You have heard the corny phrase that time is the best healer? Well… it’s the truest sentence that has ever been uttered from human lips. From personal experience, it has been true with breakups, with failed tests, with the loss of a sports game and, yes, even with mental illness!
When I am asked to speak to groups or meet with individuals, I find that the most frustrated people are those who expect a fix-all solution. I remember one particular friend I had who also (like myself) experienced OCD. He was frustrated because he expected that he would learn a tactic from a therapist and, after one day of applying it, be miraculously healed. Now, I am all for miracles, but more often than not I have seen that it is the consistent effort and application of these methods and visits that deliver healing. In other words, healing takes time! A broken leg or cut arm does not heal in a day. It’s the same thing with the mind! A broken mind does not heal overnight. When I explain this, the next question I get is, “Well how long does it take to heal a broken mind?” Once again, mental issues are just like physical issues in that some are more serious than others and take more time to heal. I once knew a man who had kidney issues and had to go to the doctor on a frequent basis in order to get his blood cleaned (dialysis). If he didn’t receive frequent visits from his doctor, then his kidneys would fail and he would die. He lived a normal life. He worked. He had a family. He traveled as often as his condition would allow him. But he found a routine and was able to work with the parameters of his condition. I have also seen this to be the case with those in mental illness. They have a mental illness requiring them to see a therapist each week and take medication each day, but it helps lift the burden they feel on their shoulders. They can live a normal life with the help of professionals.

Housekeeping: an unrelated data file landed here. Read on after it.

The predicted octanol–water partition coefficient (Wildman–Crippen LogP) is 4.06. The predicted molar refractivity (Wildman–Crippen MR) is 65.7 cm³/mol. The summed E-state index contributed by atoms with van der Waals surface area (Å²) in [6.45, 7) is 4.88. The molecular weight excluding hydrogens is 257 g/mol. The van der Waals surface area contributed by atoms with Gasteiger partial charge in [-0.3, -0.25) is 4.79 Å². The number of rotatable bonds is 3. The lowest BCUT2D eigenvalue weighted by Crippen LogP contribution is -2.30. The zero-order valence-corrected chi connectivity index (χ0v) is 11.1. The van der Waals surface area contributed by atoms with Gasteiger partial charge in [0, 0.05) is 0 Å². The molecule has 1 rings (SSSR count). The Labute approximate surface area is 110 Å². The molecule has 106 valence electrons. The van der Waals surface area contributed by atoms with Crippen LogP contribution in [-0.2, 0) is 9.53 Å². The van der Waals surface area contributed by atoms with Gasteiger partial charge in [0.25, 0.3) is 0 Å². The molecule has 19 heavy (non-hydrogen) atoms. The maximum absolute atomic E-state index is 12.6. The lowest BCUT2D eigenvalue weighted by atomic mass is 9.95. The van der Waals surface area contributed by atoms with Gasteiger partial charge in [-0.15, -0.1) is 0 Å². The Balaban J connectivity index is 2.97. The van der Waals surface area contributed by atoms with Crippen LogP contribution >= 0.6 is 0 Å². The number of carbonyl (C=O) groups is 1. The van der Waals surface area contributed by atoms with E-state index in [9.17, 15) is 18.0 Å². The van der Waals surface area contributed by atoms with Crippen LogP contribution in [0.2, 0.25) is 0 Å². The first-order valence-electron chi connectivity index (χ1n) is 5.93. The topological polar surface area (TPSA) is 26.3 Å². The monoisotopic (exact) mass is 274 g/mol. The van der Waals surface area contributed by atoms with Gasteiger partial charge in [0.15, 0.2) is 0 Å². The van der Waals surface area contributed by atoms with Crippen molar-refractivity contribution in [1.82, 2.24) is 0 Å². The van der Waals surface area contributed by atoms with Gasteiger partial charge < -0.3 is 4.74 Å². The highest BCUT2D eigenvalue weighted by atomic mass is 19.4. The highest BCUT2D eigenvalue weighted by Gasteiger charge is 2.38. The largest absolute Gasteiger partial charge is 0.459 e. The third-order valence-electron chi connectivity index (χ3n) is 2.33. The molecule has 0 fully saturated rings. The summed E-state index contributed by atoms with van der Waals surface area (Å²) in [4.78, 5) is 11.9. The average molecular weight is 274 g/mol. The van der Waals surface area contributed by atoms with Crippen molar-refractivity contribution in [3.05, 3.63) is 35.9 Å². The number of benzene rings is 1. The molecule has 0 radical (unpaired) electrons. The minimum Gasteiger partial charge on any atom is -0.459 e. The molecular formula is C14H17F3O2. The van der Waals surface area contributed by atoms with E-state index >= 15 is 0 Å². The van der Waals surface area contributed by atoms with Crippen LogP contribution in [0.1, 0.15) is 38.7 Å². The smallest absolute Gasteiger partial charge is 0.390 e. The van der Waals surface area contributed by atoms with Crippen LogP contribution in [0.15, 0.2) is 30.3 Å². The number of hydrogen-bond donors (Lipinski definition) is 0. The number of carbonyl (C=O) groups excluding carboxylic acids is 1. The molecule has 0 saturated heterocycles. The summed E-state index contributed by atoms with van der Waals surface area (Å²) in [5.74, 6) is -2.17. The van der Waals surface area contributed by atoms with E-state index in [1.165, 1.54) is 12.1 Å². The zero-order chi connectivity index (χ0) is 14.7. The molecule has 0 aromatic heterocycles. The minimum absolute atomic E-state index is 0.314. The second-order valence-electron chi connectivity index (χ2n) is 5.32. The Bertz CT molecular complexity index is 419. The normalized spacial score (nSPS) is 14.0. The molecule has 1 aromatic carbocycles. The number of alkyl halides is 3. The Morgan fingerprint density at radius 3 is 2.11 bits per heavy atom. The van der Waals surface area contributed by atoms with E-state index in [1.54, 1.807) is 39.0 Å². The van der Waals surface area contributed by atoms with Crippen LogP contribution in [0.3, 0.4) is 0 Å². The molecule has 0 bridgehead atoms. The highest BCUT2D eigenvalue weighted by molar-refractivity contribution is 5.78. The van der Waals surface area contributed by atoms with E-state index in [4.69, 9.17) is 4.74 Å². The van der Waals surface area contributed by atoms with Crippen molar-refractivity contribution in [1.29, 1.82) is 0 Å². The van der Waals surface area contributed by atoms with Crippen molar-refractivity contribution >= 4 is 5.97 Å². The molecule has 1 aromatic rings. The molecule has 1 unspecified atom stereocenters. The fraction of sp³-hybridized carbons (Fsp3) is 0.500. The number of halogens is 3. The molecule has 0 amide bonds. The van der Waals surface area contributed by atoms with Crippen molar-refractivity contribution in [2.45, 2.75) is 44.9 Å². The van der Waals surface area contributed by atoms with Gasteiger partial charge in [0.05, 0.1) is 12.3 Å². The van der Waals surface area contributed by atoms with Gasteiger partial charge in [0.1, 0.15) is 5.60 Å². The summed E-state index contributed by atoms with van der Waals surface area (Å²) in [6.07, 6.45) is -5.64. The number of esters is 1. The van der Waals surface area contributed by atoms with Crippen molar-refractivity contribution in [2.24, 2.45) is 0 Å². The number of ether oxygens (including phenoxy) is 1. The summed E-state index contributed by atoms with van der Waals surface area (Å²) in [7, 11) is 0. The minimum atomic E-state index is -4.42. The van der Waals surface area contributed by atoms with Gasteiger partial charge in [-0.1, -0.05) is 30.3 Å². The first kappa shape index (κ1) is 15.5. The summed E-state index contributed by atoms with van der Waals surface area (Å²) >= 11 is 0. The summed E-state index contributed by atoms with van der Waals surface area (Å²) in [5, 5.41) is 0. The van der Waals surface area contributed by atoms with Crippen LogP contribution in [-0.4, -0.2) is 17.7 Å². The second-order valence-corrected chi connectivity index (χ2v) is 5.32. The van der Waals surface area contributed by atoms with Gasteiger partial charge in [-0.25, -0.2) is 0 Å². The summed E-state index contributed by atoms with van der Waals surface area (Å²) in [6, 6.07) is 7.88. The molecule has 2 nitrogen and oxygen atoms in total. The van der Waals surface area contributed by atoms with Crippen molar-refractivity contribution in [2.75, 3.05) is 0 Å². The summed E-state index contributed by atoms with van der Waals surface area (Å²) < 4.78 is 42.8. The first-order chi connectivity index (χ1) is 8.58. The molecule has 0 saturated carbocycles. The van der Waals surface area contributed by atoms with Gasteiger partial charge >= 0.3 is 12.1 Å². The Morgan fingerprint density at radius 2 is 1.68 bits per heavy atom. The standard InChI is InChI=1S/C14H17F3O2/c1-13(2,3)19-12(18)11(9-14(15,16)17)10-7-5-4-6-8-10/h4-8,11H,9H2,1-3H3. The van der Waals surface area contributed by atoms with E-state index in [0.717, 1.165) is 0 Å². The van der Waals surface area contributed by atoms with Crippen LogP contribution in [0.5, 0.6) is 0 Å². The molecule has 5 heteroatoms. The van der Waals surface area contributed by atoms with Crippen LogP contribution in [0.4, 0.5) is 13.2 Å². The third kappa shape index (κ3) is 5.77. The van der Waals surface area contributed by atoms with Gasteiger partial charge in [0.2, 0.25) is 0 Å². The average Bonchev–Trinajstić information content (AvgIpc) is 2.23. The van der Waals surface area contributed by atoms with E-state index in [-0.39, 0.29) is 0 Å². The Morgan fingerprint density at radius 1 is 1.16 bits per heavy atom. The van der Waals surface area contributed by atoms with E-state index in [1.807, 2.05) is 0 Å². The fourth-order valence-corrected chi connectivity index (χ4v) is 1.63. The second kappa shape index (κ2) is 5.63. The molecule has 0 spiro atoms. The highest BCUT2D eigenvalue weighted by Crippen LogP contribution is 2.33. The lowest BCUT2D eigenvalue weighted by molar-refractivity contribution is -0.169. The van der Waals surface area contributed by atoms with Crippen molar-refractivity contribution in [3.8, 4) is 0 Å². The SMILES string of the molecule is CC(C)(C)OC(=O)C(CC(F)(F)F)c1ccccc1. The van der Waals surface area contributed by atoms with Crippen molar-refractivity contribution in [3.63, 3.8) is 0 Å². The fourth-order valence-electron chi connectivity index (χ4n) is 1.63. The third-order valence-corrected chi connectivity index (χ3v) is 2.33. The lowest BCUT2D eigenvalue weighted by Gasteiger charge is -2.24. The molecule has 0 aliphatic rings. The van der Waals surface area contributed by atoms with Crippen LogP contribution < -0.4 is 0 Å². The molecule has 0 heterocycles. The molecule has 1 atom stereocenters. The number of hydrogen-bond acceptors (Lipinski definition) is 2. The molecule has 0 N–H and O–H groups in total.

The question I get after that is, “Are you better?” The true answer? No. Most people would never know that, but it is true. I have OCD thoughts everyday, but I know how to deal with them. I know how to live with them, and I know how to sort the irrational thoughts out from the rational ones, and if the time comes that I feel the need to see a therapist for help again, I have no shame in doing so because I know it will help me live a “normal” life. However, although I experience those OCD thoughts every day, it is TIME that gives me perspective of what is irrational and what is not. After taking the time to go through therapy and medication, I have found that when I have an irrational thought I don’t immediately have to act on it. In fact, I can force it out of my head and revisit it later only to find how silly it was.
So when the irrational thoughts occur I remember that it takes time. Time to place them into perspective and time to overcome mental illness.